By: H. Anne Thurston, Columnist
Memories are commonly associated with age and lifetimes. Yet their creation is often during ones very earliest years as well as on through childhood, the teens, twenties, thirties and the following decades.[private]
Most of us, no matter our present age can let our minds wander backwards and remember the sad, impossible, funny, exciting and completely unexpected happenings during each decade we have lived. Often the memory embraces a person, a place, a surprise, a thing or event but it is there within our being securely locked in place to return under various stimuli to haunt us with its emotions.
When writing I often refer to my mind as a place of endless rooms, one leading into another, yet of some of its contents is hidden behind a closed door which opens into an unused attic or closet. It is patterned after one I discovered some thirty years ago when visiting the town of my birth, Columbus, Ohio. On its southern perimeter is an area known as Old Town. Within its boundaries stands the home in which both my mother and I were born. The story of that day tells me our births were in the very same bed with its laboriously ironed sheets and hand sewn quilt.
Old Town was settled by Columbus’s early German emigrants and saved from demolition by residents who literally threw themselves on the ground in front of the heavy equipment which arrived on the scene to begin the destruction. Because of this determination to save the homes and breweries the small house I discovered during my visit remained standing. When I first discovered the structure it had been joined to the home which stood on the street behind it. The space between them, probably thirty feet, had been filled with adjoining rooms and the resultant building had become Old Town’s book store. No longer two separate dwellings its rooms were not recognizable as kitchens, dining rooms, living rooms, bedrooms, baths or even closets.
Instead each was an area for a specific topic of writing. I remember opening what had been a walk-in closet off an upstairs room only to discover the ‘wings’ collection of books. It was fascinating with editions about birds, butterflies and airplanes.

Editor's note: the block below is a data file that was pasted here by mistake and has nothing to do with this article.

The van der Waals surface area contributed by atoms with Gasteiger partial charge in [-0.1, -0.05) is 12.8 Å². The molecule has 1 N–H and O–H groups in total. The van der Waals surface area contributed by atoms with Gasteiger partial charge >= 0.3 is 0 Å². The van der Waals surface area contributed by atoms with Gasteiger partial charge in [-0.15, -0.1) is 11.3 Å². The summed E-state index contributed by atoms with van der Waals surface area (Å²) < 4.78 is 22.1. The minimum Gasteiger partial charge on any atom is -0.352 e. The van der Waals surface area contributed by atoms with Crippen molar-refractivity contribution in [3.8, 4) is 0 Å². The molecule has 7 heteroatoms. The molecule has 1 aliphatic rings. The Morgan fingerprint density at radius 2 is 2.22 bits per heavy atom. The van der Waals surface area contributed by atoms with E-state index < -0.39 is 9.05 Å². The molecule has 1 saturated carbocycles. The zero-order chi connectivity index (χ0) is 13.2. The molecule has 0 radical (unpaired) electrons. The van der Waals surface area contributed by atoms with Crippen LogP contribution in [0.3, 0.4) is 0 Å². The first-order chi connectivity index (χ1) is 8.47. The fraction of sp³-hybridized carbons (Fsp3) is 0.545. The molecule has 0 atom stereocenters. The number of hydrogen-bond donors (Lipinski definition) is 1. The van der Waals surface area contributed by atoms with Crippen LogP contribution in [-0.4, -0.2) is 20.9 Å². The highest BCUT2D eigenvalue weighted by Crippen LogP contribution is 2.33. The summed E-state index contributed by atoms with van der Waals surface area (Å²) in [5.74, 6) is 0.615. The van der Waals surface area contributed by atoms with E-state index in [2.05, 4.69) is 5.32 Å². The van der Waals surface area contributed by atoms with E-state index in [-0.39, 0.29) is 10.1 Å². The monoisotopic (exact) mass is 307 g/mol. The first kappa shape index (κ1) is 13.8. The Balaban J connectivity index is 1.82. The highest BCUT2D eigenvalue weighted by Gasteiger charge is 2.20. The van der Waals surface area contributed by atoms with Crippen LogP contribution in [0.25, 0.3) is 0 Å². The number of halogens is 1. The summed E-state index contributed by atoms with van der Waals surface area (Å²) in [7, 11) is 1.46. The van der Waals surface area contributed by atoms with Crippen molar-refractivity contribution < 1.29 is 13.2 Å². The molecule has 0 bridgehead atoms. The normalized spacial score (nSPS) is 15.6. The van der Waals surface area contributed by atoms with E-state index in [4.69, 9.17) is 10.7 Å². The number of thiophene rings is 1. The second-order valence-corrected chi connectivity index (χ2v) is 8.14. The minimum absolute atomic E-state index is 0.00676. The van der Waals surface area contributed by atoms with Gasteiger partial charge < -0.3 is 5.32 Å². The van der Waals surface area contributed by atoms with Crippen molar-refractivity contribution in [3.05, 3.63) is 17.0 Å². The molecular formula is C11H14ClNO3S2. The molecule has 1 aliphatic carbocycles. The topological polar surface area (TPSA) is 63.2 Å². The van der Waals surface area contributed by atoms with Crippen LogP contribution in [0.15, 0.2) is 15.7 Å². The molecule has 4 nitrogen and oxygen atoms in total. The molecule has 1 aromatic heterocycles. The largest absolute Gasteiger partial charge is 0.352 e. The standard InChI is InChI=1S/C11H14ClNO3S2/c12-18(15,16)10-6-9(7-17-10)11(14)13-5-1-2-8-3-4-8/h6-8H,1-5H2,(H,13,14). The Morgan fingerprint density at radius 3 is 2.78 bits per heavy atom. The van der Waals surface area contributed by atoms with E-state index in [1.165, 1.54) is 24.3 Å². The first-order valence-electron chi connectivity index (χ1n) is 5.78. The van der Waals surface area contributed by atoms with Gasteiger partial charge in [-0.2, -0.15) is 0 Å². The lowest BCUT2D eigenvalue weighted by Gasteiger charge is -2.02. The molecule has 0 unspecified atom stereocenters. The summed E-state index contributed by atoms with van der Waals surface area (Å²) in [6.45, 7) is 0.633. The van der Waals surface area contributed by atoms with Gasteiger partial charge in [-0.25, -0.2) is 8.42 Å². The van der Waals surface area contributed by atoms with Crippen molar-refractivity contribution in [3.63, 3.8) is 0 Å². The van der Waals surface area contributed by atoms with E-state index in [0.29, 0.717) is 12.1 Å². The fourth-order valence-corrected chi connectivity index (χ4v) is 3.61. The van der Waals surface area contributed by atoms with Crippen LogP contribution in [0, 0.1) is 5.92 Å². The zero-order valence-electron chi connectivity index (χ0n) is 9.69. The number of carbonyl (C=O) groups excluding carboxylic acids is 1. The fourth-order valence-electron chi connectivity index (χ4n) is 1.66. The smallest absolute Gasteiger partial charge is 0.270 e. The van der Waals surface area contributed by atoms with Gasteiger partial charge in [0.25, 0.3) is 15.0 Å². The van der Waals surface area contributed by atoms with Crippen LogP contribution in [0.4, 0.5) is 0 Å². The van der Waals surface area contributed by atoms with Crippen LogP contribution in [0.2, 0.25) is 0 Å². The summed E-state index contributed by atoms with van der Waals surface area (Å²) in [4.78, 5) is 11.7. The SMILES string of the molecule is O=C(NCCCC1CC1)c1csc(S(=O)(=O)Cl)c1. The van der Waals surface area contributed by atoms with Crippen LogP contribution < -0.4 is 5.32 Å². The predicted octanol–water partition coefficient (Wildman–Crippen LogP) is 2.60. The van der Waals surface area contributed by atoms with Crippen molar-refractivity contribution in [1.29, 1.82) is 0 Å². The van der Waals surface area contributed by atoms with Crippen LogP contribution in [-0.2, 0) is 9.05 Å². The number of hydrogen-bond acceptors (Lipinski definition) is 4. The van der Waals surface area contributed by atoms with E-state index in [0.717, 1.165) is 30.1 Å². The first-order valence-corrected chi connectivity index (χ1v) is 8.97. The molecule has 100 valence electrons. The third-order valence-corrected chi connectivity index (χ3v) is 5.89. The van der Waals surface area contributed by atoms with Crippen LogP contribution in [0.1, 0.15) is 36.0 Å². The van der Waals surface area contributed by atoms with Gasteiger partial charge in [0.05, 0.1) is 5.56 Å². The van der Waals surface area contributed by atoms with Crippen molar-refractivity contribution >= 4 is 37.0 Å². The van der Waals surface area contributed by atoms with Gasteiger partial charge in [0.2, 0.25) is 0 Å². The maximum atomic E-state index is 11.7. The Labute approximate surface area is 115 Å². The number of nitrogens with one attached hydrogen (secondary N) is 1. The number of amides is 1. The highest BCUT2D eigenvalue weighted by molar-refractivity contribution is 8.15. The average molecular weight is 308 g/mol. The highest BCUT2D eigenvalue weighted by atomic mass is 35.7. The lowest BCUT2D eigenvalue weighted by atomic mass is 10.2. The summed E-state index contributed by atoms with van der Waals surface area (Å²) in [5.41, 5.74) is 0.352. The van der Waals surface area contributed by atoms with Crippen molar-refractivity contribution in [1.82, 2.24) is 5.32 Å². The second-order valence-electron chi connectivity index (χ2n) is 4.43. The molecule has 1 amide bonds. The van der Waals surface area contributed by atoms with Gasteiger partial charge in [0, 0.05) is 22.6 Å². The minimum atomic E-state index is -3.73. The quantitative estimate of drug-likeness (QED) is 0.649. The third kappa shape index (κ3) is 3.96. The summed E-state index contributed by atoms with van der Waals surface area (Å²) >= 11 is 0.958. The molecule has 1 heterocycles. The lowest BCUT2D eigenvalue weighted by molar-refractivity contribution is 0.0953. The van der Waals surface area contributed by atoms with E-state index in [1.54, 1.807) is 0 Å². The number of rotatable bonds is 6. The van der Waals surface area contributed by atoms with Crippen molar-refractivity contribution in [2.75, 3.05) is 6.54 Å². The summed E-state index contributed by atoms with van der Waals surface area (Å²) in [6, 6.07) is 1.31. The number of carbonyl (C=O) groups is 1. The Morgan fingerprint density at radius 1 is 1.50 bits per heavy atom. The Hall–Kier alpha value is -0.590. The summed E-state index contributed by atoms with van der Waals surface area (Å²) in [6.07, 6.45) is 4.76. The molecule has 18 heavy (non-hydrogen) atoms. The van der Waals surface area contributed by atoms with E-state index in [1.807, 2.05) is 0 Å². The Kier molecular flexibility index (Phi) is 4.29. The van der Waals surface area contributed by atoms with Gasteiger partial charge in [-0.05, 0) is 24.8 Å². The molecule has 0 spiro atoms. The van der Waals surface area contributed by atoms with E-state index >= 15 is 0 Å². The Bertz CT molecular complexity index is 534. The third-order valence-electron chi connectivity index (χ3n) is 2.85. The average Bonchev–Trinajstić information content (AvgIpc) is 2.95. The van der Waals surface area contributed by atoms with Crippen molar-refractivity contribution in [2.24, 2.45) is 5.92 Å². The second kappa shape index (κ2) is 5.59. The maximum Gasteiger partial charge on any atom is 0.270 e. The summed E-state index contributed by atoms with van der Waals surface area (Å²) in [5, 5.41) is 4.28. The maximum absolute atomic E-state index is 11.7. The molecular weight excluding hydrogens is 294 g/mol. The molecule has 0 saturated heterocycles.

And so it is with the memory of Old Town’s library I refer to my mind. Slowly over the years I have added rooms and closets to house my memories. One I call my ‘library’ where books I have read are shelved. Another is my art gallery and yet another, my ‘people place’. This is filled with ‘portraits’ of people I have known and not known, living or deceased, they line the walls with their smiles, frowns and all-telling eyes. And of course, there is my junk room overflowing with those bits of memory that simply fit nowhere special but can’t be forgotten.
What is junk for one person is a treasure to another. This fact was reinforced during my last move as a friend and my daughter earnestly told me I should get rid of a lot of my ‘junk’. As they look on them no great memory of a place, person or happening comes to mind as it does for me. One such piece is the old, dented spittoon of my father’s which is so rich in memories for me. Another is an old cigar box full of thimbles used by my grandmother, now long dead. She was less than five feet in height and slight. None of the thimbles will fit any finger on my hands. Used to help push a threaded needle through the fabrics which she so diligently used when hand sewing quilts and clothing they can be of no useful value to me today as I work on my quilts. Yet opening the box and looking at each silver thimble the unique design covering its surface brings memories of her vitality, laughter and grandmother’s love. They wash through me like a relaxing vacation time to a far away land.
The same is true of the way too many vases tucked in my linen closet. Each shares with me memories of my mother and the years she pursued her passion of gardening and flower arranging. Before the time of ‘career’ women my father strongly refused to permit Mother to open the flower shop she dreamed of so instead she began a volunteer ‘career’ which he considered acceptable. My father firmly believed others would look upon him as a husband who could not financially care for his family if a shop had been established. Mother attended classes and eventually became a nationally certified flower show judge. As a child I traveled with her many times to large flower shows held in big city halls. They were all her creations.
The same is true of my drawer full of my father’s old T-squares, triangles, compasses and pencils. Others would see them as worthless in today’s world of digital architectural design, yet for me they bring my father to my side and with him his love.
There are times I despair over the failure of my mind to remember. I can stand before someone I have known for years and realize I have no idea whether the name is Tom, Dick or Harry. This is a challenge which haunts me as I try to search out the name by delving into where, when or how I know the person standing there conversing with me. All the time I pray I will be successful in disguising the fact I haven’t the faintest idea what name to use as the conversation travels back and forth between us.
I remember times when Ed and I would be shopping in Glens and someone we know would stop before us and ask about the grandchildren. As we answered I was at ease, for although I might not have had any idea who they were, it was obvious Ed did and could tell me after they left. More than once, to my absolute disbelief he would turn to me and ask, “Who in the world was that we were talking to, Anne?” It is times like that one can worry about dementia.